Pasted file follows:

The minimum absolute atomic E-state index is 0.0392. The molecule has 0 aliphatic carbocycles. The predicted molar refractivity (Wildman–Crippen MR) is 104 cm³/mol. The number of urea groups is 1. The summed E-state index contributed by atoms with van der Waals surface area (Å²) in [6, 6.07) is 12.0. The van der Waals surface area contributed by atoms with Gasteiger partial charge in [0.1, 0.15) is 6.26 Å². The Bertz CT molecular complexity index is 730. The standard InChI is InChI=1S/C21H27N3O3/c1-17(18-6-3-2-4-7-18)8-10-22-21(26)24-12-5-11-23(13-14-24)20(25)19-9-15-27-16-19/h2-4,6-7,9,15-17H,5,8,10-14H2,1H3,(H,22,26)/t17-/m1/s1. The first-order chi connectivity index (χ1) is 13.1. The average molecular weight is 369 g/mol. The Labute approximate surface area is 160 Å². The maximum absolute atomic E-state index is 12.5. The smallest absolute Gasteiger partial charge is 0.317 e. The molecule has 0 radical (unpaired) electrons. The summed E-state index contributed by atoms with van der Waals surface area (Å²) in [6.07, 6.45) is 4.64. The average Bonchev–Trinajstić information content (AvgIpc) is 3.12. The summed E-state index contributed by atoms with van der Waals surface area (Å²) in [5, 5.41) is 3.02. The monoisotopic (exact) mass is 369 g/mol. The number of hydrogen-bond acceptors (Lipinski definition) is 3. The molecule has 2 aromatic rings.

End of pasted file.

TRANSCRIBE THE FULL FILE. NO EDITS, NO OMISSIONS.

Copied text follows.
The minimum absolute atomic E-state index is 0.0392. The molecule has 0 aliphatic carbocycles. The predicted molar refractivity (Wildman–Crippen MR) is 104 cm³/mol. The number of urea groups is 1. The summed E-state index contributed by atoms with van der Waals surface area (Å²) in [6, 6.07) is 12.0. The van der Waals surface area contributed by atoms with Gasteiger partial charge in [0.1, 0.15) is 6.26 Å². The Bertz CT molecular complexity index is 730. The standard InChI is InChI=1S/C21H27N3O3/c1-17(18-6-3-2-4-7-18)8-10-22-21(26)24-12-5-11-23(13-14-24)20(25)19-9-15-27-16-19/h2-4,6-7,9,15-17H,5,8,10-14H2,1H3,(H,22,26)/t17-/m1/s1. The first-order chi connectivity index (χ1) is 13.1. The average molecular weight is 369 g/mol. The Labute approximate surface area is 160 Å². The maximum absolute atomic E-state index is 12.5. The smallest absolute Gasteiger partial charge is 0.317 e. The molecule has 0 radical (unpaired) electrons. The summed E-state index contributed by atoms with van der Waals surface area (Å²) in [6.07, 6.45) is 4.64. The average Bonchev–Trinajstić information content (AvgIpc) is 3.12. The summed E-state index contributed by atoms with van der Waals surface area (Å²) in [5, 5.41) is 3.02. The monoisotopic (exact) mass is 369 g/mol. The number of hydrogen-bond acceptors (Lipinski definition) is 3. The molecule has 2 aromatic rings.